22.214.171.124 Sweet's syndrome (acute neutrophilic dermatosis)
Grading & Level of Importance: C
Acute febrile neutrophilic dermatosis.
Worldwide distribution. Usually presenting in middle age women (30-60 years) with a 4:1 female to male ratio. No racial predilection.
Sweet’s syndrome is a disorder characterized by a variety of symptoms, clinical and histological findings, which include fever, neutrophilia, erythematous plaques or nodules, and a diffuse dermal neutrophilic infiltrate.
Aetiology & Pathogenesis
Most cases of Sweet’s syndrome are considered to be idiopathic, but could also be associated with different disorders:
- Malignancy (10-20%): Myeloproliferative disorders but rarely with solid tumors.
- Inflammatory and autoimmune disorders: Inflammatory bowel disease (ulcerative colitis or Crohn disease), rheumatoid arthritis, systemic lupus erythematosus, Sjögren syndrome, thyroid disease ( Graves disease and Hashimoto thyroiditis)
- Infectious diseases: HIV, viral hepatitis, tuberculosis, Chlamydia infection.
- Drugs: G-CSF, antibiotics, antihypertensives, NSAIDs, immunosuppressives, antiepileptics, anti-neoplastic, tyrosine-kinase inhibitors, antipsychotics, anti-thyroidals
Pathogenesis unknown. Possible hypersensitivity reaction to a variety of eliciting bacterial, viral, or tumor antigens that may trigger neutrophil activation and infiltration. Possible role of activating cytokines and chemokines.
Some genetic factors and chromosomal abnormalities have been observed in patients with Sweet’s syndrome.
Signs & Symptoms
Acute febrile episode associated with well-defined cutaneous eruptions accompanied by fever and constitutional symptoms (myalgia, fatigue, headache).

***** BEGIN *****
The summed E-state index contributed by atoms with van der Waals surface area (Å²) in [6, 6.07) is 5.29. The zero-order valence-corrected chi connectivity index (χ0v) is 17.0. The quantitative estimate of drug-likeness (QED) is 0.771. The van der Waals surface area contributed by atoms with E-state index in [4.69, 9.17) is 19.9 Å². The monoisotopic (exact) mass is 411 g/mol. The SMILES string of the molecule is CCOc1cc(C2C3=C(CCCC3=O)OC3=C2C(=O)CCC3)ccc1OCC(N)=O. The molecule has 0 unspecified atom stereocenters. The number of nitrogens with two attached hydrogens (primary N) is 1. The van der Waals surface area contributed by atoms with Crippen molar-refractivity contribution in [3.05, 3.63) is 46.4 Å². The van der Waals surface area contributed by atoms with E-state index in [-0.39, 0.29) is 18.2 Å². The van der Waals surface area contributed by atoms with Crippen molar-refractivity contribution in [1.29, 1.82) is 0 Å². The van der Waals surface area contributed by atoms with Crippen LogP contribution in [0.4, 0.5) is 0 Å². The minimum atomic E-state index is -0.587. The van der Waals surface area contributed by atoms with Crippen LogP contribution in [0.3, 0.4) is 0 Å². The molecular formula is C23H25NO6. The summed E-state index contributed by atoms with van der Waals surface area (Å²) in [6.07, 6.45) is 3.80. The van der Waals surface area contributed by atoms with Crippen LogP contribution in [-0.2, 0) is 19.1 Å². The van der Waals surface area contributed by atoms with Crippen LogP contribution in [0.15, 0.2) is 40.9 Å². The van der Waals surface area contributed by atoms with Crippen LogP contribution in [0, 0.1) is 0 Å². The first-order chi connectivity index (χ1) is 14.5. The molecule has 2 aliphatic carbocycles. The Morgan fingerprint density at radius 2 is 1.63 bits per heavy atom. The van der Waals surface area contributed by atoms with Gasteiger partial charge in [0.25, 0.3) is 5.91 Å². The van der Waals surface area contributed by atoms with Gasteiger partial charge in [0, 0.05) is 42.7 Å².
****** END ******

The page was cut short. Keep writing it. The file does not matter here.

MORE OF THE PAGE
The lesions appear as solitary or multiple 0,5 to 12 cm, tender (leading symptom), edematous, erythematous plaques or nodules with a pseudovesicular appearance. They may also have an urticaria-like pattern. The classical (idiopathic) form is often preceded by an upper respiratory or gastrointestinal tract infection.
In patients with malignancy-associated Sweet's syndrome, the lesions may adopt atypical clinical patterns (bullous, ulcerated or mimicking pyoderma gangrenosum).
Sweet’s syndrome lesions can be associated with extracutaneous systemic manifestations (especially in the setting of an underlying malignancy) including arthralgias and arthritis (30-60%), ocular inflammation, (conjunctivitis, episcleritis, uveitis), myocarditis, alveolitis, hepatitis and aseptic meningitis.
The eruption is often distributed asymmetrically. The most frequent locations are at the upper extremities, face, and neck.
Sweet's syndrome may occur in three clinical settings:
Classical (idiopathic) Sweet‘s syndrome (50%). It may be associated with infection (upper respiratory tract or gastrointestinal tract), inflammatory bowel disease, or pregnancy.
Malignancy-associated Sweet's syndrome (< 35%) In patients with an established cancer or in individuals with a previous diagnosis of a malignant hematological or solid neoplasm. The dermatosis can precede, follow, or appear concurrent with the diagnosis of the patient's cancer.
Drug-induced Sweet's syndrome
Laboratory & other workups